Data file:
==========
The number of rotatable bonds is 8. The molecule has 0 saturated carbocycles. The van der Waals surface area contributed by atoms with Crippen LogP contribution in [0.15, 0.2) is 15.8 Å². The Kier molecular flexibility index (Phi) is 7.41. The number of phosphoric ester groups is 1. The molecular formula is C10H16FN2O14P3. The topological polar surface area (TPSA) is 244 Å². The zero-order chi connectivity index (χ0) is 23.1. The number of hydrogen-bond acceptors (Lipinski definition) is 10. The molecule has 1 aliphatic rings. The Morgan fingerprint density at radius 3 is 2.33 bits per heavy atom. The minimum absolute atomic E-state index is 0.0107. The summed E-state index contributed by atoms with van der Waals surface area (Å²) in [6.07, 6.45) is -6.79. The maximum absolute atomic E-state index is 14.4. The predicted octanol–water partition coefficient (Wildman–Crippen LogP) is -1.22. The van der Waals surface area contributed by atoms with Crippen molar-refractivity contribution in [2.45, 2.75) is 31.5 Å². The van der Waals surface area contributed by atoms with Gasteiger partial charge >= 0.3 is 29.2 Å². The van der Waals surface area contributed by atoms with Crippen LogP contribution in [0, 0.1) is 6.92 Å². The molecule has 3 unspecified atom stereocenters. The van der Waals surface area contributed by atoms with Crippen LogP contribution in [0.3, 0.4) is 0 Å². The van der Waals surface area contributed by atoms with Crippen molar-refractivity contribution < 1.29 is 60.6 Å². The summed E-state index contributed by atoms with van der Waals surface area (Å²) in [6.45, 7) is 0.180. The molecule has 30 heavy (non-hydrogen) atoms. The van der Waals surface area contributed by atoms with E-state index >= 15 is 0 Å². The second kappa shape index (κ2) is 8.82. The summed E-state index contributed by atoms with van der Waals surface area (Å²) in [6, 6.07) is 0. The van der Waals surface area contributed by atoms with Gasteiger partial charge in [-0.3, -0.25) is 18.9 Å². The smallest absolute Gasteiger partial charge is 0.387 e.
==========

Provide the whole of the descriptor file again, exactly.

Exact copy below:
The number of rotatable bonds is 8. The molecule has 0 saturated carbocycles. The van der Waals surface area contributed by atoms with Crippen LogP contribution in [0.15, 0.2) is 15.8 Å². The Kier molecular flexibility index (Phi) is 7.41. The number of phosphoric ester groups is 1. The molecular formula is C10H16FN2O14P3. The topological polar surface area (TPSA) is 244 Å². The zero-order chi connectivity index (χ0) is 23.1. The number of hydrogen-bond acceptors (Lipinski definition) is 10. The molecule has 1 aliphatic rings. The Morgan fingerprint density at radius 3 is 2.33 bits per heavy atom. The minimum absolute atomic E-state index is 0.0107. The summed E-state index contributed by atoms with van der Waals surface area (Å²) in [6.07, 6.45) is -6.79. The maximum absolute atomic E-state index is 14.4. The predicted octanol–water partition coefficient (Wildman–Crippen LogP) is -1.22. The van der Waals surface area contributed by atoms with Crippen molar-refractivity contribution in [2.45, 2.75) is 31.5 Å². The van der Waals surface area contributed by atoms with Gasteiger partial charge >= 0.3 is 29.2 Å². The van der Waals surface area contributed by atoms with Crippen LogP contribution in [0, 0.1) is 6.92 Å². The molecule has 3 unspecified atom stereocenters. The van der Waals surface area contributed by atoms with Crippen LogP contribution in [0.3, 0.4) is 0 Å². The van der Waals surface area contributed by atoms with Crippen molar-refractivity contribution < 1.29 is 60.6 Å². The summed E-state index contributed by atoms with van der Waals surface area (Å²) in [6.45, 7) is 0.180. The molecule has 30 heavy (non-hydrogen) atoms. The van der Waals surface area contributed by atoms with E-state index >= 15 is 0 Å². The second kappa shape index (κ2) is 8.82. The summed E-state index contributed by atoms with van der Waals surface area (Å²) in [6, 6.07) is 0. The van der Waals surface area contributed by atoms with Gasteiger partial charge in [-0.3, -0.25) is 18.9 Å². The smallest absolute Gasteiger partial charge is 0.387 e.